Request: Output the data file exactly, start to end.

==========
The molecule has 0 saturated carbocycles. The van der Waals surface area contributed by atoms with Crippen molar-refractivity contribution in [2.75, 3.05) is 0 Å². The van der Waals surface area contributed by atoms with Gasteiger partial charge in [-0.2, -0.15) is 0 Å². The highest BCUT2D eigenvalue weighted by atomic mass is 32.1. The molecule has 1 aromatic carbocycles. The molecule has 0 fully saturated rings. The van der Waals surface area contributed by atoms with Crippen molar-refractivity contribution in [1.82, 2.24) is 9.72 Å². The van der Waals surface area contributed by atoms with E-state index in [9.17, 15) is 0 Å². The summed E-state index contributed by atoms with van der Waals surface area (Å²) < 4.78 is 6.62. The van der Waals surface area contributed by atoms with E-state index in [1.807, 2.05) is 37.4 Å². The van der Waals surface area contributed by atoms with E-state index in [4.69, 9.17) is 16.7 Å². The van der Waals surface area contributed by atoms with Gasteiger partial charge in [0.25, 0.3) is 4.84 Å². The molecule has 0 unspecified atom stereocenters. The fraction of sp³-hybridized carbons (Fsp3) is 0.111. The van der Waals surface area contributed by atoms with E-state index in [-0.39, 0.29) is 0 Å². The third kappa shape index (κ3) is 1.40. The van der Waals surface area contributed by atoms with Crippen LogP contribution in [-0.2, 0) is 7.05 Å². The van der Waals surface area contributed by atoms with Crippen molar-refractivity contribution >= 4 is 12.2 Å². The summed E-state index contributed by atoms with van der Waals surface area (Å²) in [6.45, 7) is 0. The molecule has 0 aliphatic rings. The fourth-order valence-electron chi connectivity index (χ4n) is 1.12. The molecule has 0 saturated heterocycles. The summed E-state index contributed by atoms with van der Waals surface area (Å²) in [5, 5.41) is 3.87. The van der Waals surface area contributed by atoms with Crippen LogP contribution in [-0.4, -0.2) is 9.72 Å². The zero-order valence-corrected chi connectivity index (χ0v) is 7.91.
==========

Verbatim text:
The molecule has 0 saturated carbocycles. The van der Waals surface area contributed by atoms with Crippen molar-refractivity contribution in [2.75, 3.05) is 0 Å². The van der Waals surface area contributed by atoms with Gasteiger partial charge in [-0.2, -0.15) is 0 Å². The highest BCUT2D eigenvalue weighted by atomic mass is 32.1. The molecule has 1 aromatic carbocycles. The molecule has 0 fully saturated rings. The van der Waals surface area contributed by atoms with Crippen molar-refractivity contribution in [1.82, 2.24) is 9.72 Å². The van der Waals surface area contributed by atoms with E-state index in [9.17, 15) is 0 Å². The summed E-state index contributed by atoms with van der Waals surface area (Å²) < 4.78 is 6.62. The van der Waals surface area contributed by atoms with E-state index in [1.807, 2.05) is 37.4 Å². The van der Waals surface area contributed by atoms with E-state index in [4.69, 9.17) is 16.7 Å². The van der Waals surface area contributed by atoms with Gasteiger partial charge in [0.25, 0.3) is 4.84 Å². The molecule has 0 unspecified atom stereocenters. The fraction of sp³-hybridized carbons (Fsp3) is 0.111. The van der Waals surface area contributed by atoms with E-state index in [-0.39, 0.29) is 0 Å². The third kappa shape index (κ3) is 1.40. The van der Waals surface area contributed by atoms with Crippen LogP contribution in [-0.2, 0) is 7.05 Å². The van der Waals surface area contributed by atoms with Crippen molar-refractivity contribution >= 4 is 12.2 Å². The summed E-state index contributed by atoms with van der Waals surface area (Å²) in [6.45, 7) is 0. The molecule has 0 aliphatic rings. The fourth-order valence-electron chi connectivity index (χ4n) is 1.12. The molecule has 0 saturated heterocycles. The summed E-state index contributed by atoms with van der Waals surface area (Å²) in [5, 5.41) is 3.87. The van der Waals surface area contributed by atoms with Crippen LogP contribution in [-0.4, -0.2) is 9.72 Å². The zero-order valence-corrected chi connectivity index (χ0v) is 7.91.